Overtreatment can be costly to your company and product. It is easily avoided following the proper formulation for power requirements per your adhesion process and material characteristics. When the material is treated at higher power levels than necessary, we can expect overtreatment.
The material’s structure will only allow a certain increase in surface energy depending on the material. Overtreatment can also be referred to as treating to an incompatible surface energy of the adhesive – treating too high will cause failure. As a general rule, treat the substrate so that it is 8-10 dynes (surface energy) above the surface energy of the adhesive at the point of application. If you treat too high or too low, the test will fail. We are always happy to test your material if you’d like to get a precise starting point.
Sometimes overtreatment is referred to as etching or roughening the surface of the substrate. Plasma attacks various areas of the substrate, referred to as plasma etches, damaging the surface. Frequency plays a role in plasma etching.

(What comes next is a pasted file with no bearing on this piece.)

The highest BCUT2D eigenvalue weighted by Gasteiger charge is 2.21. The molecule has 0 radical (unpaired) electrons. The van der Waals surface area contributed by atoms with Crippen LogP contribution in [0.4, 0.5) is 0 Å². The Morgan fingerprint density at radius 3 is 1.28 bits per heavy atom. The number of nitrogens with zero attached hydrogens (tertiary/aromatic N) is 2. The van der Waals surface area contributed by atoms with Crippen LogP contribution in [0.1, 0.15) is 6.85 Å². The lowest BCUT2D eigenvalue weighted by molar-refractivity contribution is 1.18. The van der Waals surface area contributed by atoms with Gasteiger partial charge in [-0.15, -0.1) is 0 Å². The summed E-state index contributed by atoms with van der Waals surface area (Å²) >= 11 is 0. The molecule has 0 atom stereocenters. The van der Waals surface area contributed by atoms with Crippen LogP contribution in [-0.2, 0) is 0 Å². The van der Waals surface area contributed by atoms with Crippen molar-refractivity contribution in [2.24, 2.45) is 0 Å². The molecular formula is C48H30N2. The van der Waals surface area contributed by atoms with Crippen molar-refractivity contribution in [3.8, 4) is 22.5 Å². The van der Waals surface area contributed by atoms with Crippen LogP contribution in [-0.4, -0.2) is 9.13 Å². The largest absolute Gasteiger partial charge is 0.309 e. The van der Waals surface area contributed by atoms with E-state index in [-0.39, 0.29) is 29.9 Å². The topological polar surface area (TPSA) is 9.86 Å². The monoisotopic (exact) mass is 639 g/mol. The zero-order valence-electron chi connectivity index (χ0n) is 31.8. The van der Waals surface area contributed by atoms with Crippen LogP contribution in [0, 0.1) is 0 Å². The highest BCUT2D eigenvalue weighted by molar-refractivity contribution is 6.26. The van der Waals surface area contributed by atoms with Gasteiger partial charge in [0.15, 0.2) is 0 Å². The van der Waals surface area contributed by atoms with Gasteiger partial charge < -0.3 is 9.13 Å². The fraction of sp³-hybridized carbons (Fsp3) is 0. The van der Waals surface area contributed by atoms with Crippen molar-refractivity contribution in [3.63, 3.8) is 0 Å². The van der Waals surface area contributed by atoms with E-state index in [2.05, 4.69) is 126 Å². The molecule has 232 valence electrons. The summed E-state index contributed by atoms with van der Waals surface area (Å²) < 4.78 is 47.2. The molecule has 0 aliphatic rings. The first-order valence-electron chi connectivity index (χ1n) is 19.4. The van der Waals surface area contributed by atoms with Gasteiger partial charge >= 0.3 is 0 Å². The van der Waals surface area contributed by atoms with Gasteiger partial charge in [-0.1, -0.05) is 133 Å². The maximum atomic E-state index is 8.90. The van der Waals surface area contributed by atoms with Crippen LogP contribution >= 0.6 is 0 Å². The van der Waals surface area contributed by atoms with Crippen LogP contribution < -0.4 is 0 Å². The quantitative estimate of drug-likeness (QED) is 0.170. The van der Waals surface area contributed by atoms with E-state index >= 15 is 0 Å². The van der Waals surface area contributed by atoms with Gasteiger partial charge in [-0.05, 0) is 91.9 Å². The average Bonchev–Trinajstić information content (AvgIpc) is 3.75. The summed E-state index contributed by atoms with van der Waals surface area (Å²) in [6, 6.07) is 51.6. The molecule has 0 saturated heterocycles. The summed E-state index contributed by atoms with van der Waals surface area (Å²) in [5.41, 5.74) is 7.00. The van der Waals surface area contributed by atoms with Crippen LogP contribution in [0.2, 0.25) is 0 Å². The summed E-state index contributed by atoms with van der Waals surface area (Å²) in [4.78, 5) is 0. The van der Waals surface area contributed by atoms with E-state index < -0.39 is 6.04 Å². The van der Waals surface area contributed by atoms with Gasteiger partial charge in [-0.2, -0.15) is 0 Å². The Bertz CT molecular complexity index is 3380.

A study was done that proved power density of the corona field maxes out at 10 khz. Many corona treaters roughen the surface because they are running at much higher frequencies than QC. Most corona treaters run at variable frequencies typically from 20 khz to 50 khz (sometimes higher). The frequency of the unit plays a vital role in performance. High frequency causes etching, heat stress, and overall reliability issues. High frequency is also known to pinhole thin gauge webs. As you increase frequency, you increase etching, or roughening of the surface. This is not necessary in the corona process because it is not a mechanical bond. The corona process raises the surface energy of the material to a compatible level with the adhesive; if done correctly it does not roughen or damage the surface of the material. Unfortunately, this is not widely known.
It’s much less likely to ‘overtreat’ on QC corona treaters. QC corona treaters do not roughen the surface as we run at a fixed frequency.
Sometimes treater manufacturers argue it’s a better bond because you have a mechanical backup, but this is false. Etching causes voids where the substrate is etched, and in result more coating is needed to accommodate those voids.
Etched areas are not at the same surface energy as the area of the substrate that was not etched, resulting in uneven treatment and unpredictable adhesion.
For more information on effective corona treatment, contact email@example.com.